Safe Muster Points and Citadels a)Safe Muster Point Guidelines A Safe Muster Point is a designated area sufficiently inboard within the superstructure (preferably double bulkhead protection) able to withstand small arms and RPG fire where; a. in the event of an attack, non essential crew or passengers may safely muster, or b. in the event of imminent boarding by pirates, all remaining crew can also muster, preferably seated with their hands in clear view. b)Citadel Guidelines A Citadel is a designated pre-planned area specifically built into the ship where; in the event of imminent boarding by pirates, all crew will seek refuge and protection with the objective of preventing the pirates from gaining control of the vessel. Such a space would probably have, but not be limited to: command and control capability of the vessel, its own self- contained air-conditioning; emergency rations; water; supply; good external communications; emergency shut down capability for the main and auxiliary engines; and remotely operated CCTV cameras. Best Management Practices (5)
Safe Muster Points and Citadels b)Citadel Guidelines Members are strongly urged to make sure that they are fully aware of the MSCHOA guidance on Citadels which is available on the MSCHOA web site at http://www.mschoa.org/ Best Management Practices (6)
Current issues: 1. Use of firearms onboard merchant ships Complex issues and serious consequences: Not all flag states permit arms onboard Not all port states will permit vessels to enter port limits or berth with arms on board. Conflicts and complexities with the ship's security plan and the port security plan. The companies offering armed services are unregulated and owners have no ability to assess their suitability to bear arms or undertake the tasks to be performed. Issues relating to adequate insurance including P&I cover. Issues relating to the appropriate response of an armed guard to a threat of attack. Legal consequences and complexities in the event of an armed guard using lethal force on a pirate, or on a civilian or crew member in error, or even the armed guard suffering fatal injuries or death as a result of his actions. The legal position and liability in the event that an armed guard causes damage to the ship or cargo or an environmental incident. General safety aspects on the vessel, such as the adequacy of Life Saving Appliances and lifeboat/life-raft capacity. Dangers associated with hazardous cargo and non-intrinsic equipment (firearms).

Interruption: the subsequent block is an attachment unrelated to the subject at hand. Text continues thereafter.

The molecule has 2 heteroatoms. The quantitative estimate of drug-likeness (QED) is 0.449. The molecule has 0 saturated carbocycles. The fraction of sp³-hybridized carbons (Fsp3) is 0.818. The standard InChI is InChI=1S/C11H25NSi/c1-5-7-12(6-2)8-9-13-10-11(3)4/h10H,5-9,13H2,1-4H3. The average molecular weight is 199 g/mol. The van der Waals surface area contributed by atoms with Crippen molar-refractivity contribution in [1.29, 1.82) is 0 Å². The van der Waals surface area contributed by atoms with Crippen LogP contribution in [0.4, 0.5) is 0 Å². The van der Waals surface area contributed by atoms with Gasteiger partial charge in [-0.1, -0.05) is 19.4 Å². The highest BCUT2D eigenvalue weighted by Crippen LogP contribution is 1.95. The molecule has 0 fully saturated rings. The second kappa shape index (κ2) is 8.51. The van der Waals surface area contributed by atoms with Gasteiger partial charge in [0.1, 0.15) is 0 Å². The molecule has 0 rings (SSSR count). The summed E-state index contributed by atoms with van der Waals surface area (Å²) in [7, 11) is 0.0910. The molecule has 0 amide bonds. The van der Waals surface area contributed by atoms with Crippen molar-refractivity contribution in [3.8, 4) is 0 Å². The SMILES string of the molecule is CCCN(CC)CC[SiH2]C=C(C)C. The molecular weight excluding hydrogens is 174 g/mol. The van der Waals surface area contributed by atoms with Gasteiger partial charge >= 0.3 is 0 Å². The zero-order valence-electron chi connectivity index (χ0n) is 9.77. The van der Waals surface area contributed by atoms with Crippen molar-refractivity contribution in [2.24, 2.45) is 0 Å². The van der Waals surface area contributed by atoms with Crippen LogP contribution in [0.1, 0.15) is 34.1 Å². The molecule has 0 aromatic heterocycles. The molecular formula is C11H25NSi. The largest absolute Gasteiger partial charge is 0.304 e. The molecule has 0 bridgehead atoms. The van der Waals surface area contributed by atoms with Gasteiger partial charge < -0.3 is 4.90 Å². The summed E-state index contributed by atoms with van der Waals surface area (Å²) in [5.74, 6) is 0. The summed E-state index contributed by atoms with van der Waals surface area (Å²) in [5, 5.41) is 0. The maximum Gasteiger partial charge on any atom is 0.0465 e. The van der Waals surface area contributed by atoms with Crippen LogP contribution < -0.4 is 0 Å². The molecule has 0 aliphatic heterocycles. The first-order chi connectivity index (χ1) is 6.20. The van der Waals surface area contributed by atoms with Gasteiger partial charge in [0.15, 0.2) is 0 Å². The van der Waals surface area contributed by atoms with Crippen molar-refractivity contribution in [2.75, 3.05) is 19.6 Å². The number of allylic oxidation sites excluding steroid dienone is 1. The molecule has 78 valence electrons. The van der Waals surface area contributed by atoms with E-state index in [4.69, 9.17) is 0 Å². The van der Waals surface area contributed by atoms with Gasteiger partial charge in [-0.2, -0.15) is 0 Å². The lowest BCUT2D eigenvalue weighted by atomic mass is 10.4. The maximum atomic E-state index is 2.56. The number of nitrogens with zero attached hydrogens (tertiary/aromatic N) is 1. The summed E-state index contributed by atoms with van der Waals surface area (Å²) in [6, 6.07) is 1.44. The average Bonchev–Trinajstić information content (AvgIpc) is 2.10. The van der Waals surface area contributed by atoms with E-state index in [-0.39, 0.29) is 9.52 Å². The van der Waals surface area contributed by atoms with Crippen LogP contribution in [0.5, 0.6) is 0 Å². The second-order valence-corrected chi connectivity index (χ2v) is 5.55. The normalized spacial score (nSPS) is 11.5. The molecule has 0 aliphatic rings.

Current issues: 1. Use of firearms onboard merchant ships The INTERTANKO Position 1. INTERTANKO believes it is the responsibility of the international navies to ensure the right of free passage on the high seas including the use of vessel protection detachments (VPD) on merchant ships 2. INTERTANKO does not advocate the arming ships' crews. 3. INTERTANKO believes that the use of private armed guards; private security forces or mercenaries onboard merchant ships has to be a matter for each individual owner or manager to assess as part of their own voyage risk assessment
Current issues: 2. Compliance with the BMP “full implementation of BMP3 and the reporting requirements by all merchant vessels transiting the high risk area is a cornerstone of merchant vessel protection” Common question – how many vessels comply with BMP? –Not REPORTING and Not implementing SPMs Military observation: –LRIT –Flag information Ship list established- issued to industry associations bi-weekly Industry to follow up and ensure: –1. report to UKMTO; –2. register with MSCHOA; –3. comply with BMP3; –4. have adequate self-protective measures in place.
Current issues: 2. Compliance with the BMP cntd. Third party convoys? –Reporting to UKMTO –Registering with MSCHOA and –Implementing adequate SPMs is.........still important!
Concluding remarks Both industry and governments recognize that eliminating piracy is a shared responsibility and each is doing their part Significant progress has been made by both, BUT, more must be done to eradicate piracy and we must work together to do it Adherence to Best Management Practices is still incomplete Maintaining assets and resources will be a challenge for both governments and industry associations over the medium/longer term More owners are resorting to the use of armed guards Any escalation of activity/levels of violence will create new challenges The “solution” to the Somali problem stills seems as distant as ever There is a risk that the “Somali” model is copied elsewhere
Moving forward INTERTANKO continues to urge Governments to robustly pursue the prosecution of those committing acts of piracy on the high seas. Seek a final solution to the root cause of piracy in the Gulf of Aden, off the coast of Somalia, the Arabian Sea, the Gulf of Guinea, the waters adjacent to the Singapore Straits and other high-risk areas; Ensure that safety and security are reinstated in current identified high-risk piracy areas by addressing the long-term root causes of piracy ashore in Somalia.